The weak, helpless fathers in The Captive and Little Feet are stark contrasts to the absurdly macho patriarchs of many action films
Ryan Reynolds in The Captive
Liam Neeson obsessives who deep down believe they’re just a single “taken” loved one away from transforming into the ultimate bad-ass could stand to watch Atom Egoyan’s The Captive—at least for an hour or so. Matthew Lane (Ryan Reynolds), the distraught father in the latest from the writer-director of The Sweet Hereafter, has also lost his daughter to a sinister kidnapping ring, but unlike Brian Mills—Neeson’s ex-spec-ops-assassin in the Taken series—Matthew has no “particular set of skills” that might help him recover Cassandra (Peyton Kennedy), the 9-year-old last seen waiting in the backseat of his truck while he picked up a to-go order for dinner. He doesn’t even have the emotional wherewithal to cope with the guilt he feels for leaving his daughter alone and vulnerable for those crucial few minutes.
In fact, Reynolds’ Matthew is perhaps the opposite of Neeson’s Brian. He’s the owner of a failed landscaping business, and his soon-to-be-estranged wife Tina (Mireille Enos) views him not as a potential savior, but as a negligent father, undeserving of forgiveness and incapable of redemption, earned or otherwise. The police detectives assigned to the case, Dunlop (Rosario Dawson) and Cornwall (Scott Speedman), see Matthew as, at best, a victim (Dunlop’s view) or a possible suspect (the inexplicable opinion of Cornwall). In the course of The Captive’s eight-year, nonlinear timeline, Matthew manages to throw a single, cathartic punch and make a couple of satisfying speeches, but he’s mainly just shoved around, silently resented, or flat-out accused of playing the villain in his own tragedy.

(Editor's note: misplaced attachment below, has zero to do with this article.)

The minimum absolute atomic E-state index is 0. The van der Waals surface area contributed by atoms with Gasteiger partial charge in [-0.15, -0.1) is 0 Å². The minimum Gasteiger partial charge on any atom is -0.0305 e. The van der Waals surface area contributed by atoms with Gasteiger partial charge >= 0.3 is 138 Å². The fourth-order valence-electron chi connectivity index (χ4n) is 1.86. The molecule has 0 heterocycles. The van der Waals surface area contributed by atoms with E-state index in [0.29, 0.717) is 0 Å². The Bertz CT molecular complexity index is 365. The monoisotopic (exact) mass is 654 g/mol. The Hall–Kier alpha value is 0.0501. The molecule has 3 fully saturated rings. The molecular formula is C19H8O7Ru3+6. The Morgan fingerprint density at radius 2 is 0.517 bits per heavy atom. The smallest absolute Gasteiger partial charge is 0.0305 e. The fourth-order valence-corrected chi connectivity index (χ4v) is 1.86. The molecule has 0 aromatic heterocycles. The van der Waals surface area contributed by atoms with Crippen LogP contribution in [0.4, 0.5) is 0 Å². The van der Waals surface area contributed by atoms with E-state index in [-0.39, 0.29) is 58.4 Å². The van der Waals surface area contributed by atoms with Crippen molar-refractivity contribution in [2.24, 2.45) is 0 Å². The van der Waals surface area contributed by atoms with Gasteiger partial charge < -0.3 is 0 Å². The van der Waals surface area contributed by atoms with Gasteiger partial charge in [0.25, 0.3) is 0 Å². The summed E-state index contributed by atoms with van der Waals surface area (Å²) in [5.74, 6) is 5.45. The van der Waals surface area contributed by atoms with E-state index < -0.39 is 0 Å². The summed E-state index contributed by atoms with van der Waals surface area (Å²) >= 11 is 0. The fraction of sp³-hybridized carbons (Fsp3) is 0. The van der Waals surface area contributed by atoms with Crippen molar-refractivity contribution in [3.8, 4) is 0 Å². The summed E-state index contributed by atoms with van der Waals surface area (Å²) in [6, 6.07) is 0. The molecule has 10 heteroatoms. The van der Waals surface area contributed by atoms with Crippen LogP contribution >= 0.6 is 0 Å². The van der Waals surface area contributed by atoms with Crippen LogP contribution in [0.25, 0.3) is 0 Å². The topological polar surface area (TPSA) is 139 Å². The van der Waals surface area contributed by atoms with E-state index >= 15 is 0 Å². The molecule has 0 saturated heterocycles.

Unfortunately, Matthew’s situation more closely resembles those of the more than 10,000 real families with missing children reported to the National Center for Missing & Exploited Children last year, than does the absurd masculine wish fulfillment depicted in the Neeson action vehicles. Reynolds, far from Marvel-hero mode, plays a broken man, unable to move on for fear of betraying the memory of the daughter he feels responsible for losing. “There are no happy endings,” says Detective Dunlop of the cases she works as head of the local child exploitation unit, “only stories that just stop.” That The Captive’s first hour so closely resembles this kind of story makes its move toward a more conventionally complete, if not outright “happy,” ending in the final act seem like a cheat—unfair not to the viewer, but to the countless actual parents who find no such resolution.
Credit Egoyan, however, for making his film’s victim (played in later scenes by Alexia Fast) much more active in her own story than the doped-up virginal MacGuffin Neeson slayed half of Eastern Europe to save. Cassandra—who ages beyond the sexual interest of her captors during the film’s duration and is forced to help them lure new victims—begins manipulating her abductors in an attempt to escape, a tactic real victims employ to bring about their own resolutions, happy or sad, in the absence of any CIA-trained, silver-fox saviors.
Nico, Lana, and their neighbor in Little Feet
Of course, many more children are the victims of forces even harder to fight, let alone define, than a faceless kidnapping cabal. Little Feet, the latest film by writer-director Alexandre Rockwell (In the Soup), stars Lana and Nico Rockwell (the director’s real-life children) as a young sister and brother trying to process the death of their mother in a world now largely absent of adults. Their overworked, alcoholic father (the director, in what amounts to a cameo role) is to them almost as abstract an idea as the memory of their mother. Lana and Nico, also credited with helping create the film’s story, live in a world that revolves around improvised games and salvaged toys and trinkets in their small East Los Angeles apartment.
When one of the children’s two pet goldfish (significantly, the “momma fish”) dies, Lana and Nico take pity on the survivor and skip school to release it into the L.A. River. The great body of water they imagine themselves to be questing toward is, of course, a famously bone-dry concrete ravine, but comparatively, that’s just one of the minor nonsensical cruelties these impoverished, neglected children must reconcile with their worldviews. Shot in 16mm black-and-white and clocking in at a little over an hour, Little Feet relies on the symbolism of freeform child’s play to convey its ideas, in much the same way its protagonists trust that 99-cent-store animal masks can transform them from powerless mourners into brave adventurers. The result, in both cases, is charming and magical and more than enough.